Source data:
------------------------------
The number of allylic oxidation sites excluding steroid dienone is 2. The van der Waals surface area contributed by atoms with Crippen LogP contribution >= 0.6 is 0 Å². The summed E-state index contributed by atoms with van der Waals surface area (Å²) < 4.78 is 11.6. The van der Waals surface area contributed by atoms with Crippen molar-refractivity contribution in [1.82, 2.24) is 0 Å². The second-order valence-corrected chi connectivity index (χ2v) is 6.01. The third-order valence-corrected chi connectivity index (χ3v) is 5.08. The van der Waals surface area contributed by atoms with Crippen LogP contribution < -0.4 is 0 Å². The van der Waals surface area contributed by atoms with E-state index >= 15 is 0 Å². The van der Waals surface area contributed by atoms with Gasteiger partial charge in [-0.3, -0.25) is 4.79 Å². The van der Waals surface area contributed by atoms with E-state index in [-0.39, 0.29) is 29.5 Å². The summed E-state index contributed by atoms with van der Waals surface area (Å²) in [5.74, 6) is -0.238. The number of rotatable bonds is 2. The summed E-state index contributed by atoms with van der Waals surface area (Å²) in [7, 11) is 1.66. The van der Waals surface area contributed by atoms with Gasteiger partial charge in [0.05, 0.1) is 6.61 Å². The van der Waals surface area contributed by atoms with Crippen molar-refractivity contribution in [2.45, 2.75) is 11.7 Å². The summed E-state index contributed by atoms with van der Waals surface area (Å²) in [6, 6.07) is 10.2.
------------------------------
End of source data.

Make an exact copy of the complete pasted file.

The number of allylic oxidation sites excluding steroid dienone is 2. The van der Waals surface area contributed by atoms with Crippen LogP contribution >= 0.6 is 0 Å². The summed E-state index contributed by atoms with van der Waals surface area (Å²) < 4.78 is 11.6. The van der Waals surface area contributed by atoms with Crippen molar-refractivity contribution in [1.82, 2.24) is 0 Å². The second-order valence-corrected chi connectivity index (χ2v) is 6.01. The third-order valence-corrected chi connectivity index (χ3v) is 5.08. The van der Waals surface area contributed by atoms with Crippen LogP contribution < -0.4 is 0 Å². The van der Waals surface area contributed by atoms with E-state index >= 15 is 0 Å². The van der Waals surface area contributed by atoms with Gasteiger partial charge in [-0.3, -0.25) is 4.79 Å². The van der Waals surface area contributed by atoms with E-state index in [-0.39, 0.29) is 29.5 Å². The summed E-state index contributed by atoms with van der Waals surface area (Å²) in [5.74, 6) is -0.238. The number of rotatable bonds is 2. The summed E-state index contributed by atoms with van der Waals surface area (Å²) in [7, 11) is 1.66. The van der Waals surface area contributed by atoms with Gasteiger partial charge in [0.05, 0.1) is 6.61 Å². The van der Waals surface area contributed by atoms with Crippen molar-refractivity contribution in [2.45, 2.75) is 11.7 Å². The summed E-state index contributed by atoms with van der Waals surface area (Å²) in [6, 6.07) is 10.2.